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The pedagogy of workers’ self management: terror, therapy, and Reform Communism in Yugoslavia after the Tito Stalin split

The pedagogy of workers’ self management: terror, therapy, and Reform Communism in Yugoslavia after the Tito Stalin split

And indeed, in socialist Yugoslavia the issue of massive social and individ- ual restructuring was high up on the political agenda. In particular, the elimina- tion of patriarchal families was to be at the core of the social revolution and the true emancipation of self-managing socialism. Patriarchal psychodynamics gen- erated an authoritarian father, an obedient and inconsequential mother, and highly hierarchical, disciplinarian relationships with children. Socialism, on the other hand, was to bring about the emancipation (political, social, personal) of women and to introduce egalitarianism in family relations. However, in Yugoslavia the entrenchment of traditional family authoritarianism belied the achievement of such lofty democratizing aims within families, and it also fatally harmed the process of raising self-managing citizens. Moreover, if the Yugoslav psychiatrists looked east, they could see a very traditional and authoritarian, cus- todial psychiatry, which could not provide any meaningful guidance when it came to re-educating parents. Paradoxically, it was in Western psychoanalytic and psychiatric ideas that Yugoslav child psychiatrists discovered a set of guide- lines for eliminating familial pathologies and for creating a more humane ver- sion of socialism. Psychoanalysis, in particular, became the key intellectual tool for making families and parent-children relationships more socialist and more self-managing. In Yugoslav child psychiatric circles of the 1950s and 1960s, psy- choanalysis was seen as “a democratic, liberating psychotherapy, which stands for independence and personal liberties of individuals.” 59 As psychotherapist Vladeta Jerotic later confirmed, psychoanalysis coupled with self-analysis pre- sented a unique way to achieving unsurpassed human autonomy, self-actualiza- tion, and educational growth: unlike traditional psychiatry, it educated without relying on authoritarianism and, by increasing patients’ self-knowledge, “created pre-conditions for the constitution of a mature and autonomous personality” and for attaining the “freedom of self-development.” For Jerotic, the ethics of psychoanalysis required that practitioners shun any attempts at manipulation or indoctrination and focus on advancing a democratic dialogue with the patient. 60 For these reasons, a society of true socialist self-managing workers was in fact im- possible without psychoanalytic guidance.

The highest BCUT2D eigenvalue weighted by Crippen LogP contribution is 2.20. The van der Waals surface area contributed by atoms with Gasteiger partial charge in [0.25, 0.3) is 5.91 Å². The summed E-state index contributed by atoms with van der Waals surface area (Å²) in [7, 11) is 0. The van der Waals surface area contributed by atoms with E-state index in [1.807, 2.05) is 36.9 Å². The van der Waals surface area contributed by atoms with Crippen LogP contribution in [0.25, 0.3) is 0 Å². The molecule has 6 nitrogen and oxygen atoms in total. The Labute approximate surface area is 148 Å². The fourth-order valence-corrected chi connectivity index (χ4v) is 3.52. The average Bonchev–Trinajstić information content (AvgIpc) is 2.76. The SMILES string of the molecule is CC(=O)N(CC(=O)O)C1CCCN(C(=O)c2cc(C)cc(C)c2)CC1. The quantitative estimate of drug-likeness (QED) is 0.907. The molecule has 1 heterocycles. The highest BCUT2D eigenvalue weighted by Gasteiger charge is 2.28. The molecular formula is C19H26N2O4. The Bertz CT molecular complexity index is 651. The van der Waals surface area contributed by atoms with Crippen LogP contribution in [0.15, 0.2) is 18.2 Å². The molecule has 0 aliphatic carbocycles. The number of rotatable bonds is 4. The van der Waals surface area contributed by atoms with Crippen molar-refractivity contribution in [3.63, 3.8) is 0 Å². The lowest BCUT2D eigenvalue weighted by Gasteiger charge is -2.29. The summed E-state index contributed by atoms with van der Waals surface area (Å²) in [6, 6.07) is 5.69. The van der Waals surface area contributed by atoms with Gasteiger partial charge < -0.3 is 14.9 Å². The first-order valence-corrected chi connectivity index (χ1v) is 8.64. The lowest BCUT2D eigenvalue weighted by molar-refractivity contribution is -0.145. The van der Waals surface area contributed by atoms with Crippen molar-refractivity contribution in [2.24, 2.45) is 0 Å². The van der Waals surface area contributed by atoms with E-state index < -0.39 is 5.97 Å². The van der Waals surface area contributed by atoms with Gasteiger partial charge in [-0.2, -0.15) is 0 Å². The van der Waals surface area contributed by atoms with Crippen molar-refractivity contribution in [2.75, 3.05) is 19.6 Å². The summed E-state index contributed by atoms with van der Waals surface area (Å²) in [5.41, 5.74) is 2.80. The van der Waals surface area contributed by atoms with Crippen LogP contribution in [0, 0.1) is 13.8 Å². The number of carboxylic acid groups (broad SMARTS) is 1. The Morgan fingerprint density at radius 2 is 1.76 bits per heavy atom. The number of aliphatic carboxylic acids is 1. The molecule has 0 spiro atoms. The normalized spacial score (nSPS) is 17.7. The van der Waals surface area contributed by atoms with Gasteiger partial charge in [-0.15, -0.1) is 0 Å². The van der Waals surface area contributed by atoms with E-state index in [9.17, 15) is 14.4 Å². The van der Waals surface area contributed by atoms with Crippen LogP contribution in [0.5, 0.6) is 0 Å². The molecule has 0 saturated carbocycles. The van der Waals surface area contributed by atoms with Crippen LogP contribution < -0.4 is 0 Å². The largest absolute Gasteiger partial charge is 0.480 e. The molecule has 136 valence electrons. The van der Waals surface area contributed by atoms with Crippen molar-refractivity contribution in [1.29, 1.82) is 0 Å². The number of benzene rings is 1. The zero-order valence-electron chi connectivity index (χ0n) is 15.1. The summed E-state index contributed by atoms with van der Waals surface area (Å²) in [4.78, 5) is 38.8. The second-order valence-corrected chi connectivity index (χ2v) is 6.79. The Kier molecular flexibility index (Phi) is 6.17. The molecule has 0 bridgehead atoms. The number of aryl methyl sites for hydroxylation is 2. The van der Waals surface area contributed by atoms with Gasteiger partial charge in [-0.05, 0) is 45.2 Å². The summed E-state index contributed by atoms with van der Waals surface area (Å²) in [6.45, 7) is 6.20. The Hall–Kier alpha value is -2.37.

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The Colour of War Memory: Cultural Representations of Tirailleurs Sénégalais

The Colour of War Memory: Cultural Representations of Tirailleurs Sénégalais

Free French Army which fought from 1942 to 1945. 4 Yet there are relatively few studies of tirailleurs, and in particular studies focusing on their cultural representation. 5 First World War tirailleurs have been the subject of pioneering work by historians Marc Michel, Joe Lunn, Gregory Mann, Myron Echenberg, and Richard Fogarty, who have helped us to understand the functioning of the military institution, combatant and veteran experience, and the broader political contexts in which these men were mobilised and demobilised. There have also been cultural analyses of racist propaganda featuring tirailleurs, particularly in relation to the German campaigns during the occupation of the Rhineland (Le Naour, 2004). In relation to the Second World War, too often the tirailleur simply remains a footnote in wide historical narrative of either the 1940 defeat or the more glorious liberation process. 6
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Conceptions of the west in international relations thought : from Oswald Spengler to Edward Said

Conceptions of the west in international relations thought : from Oswald Spengler to Edward Said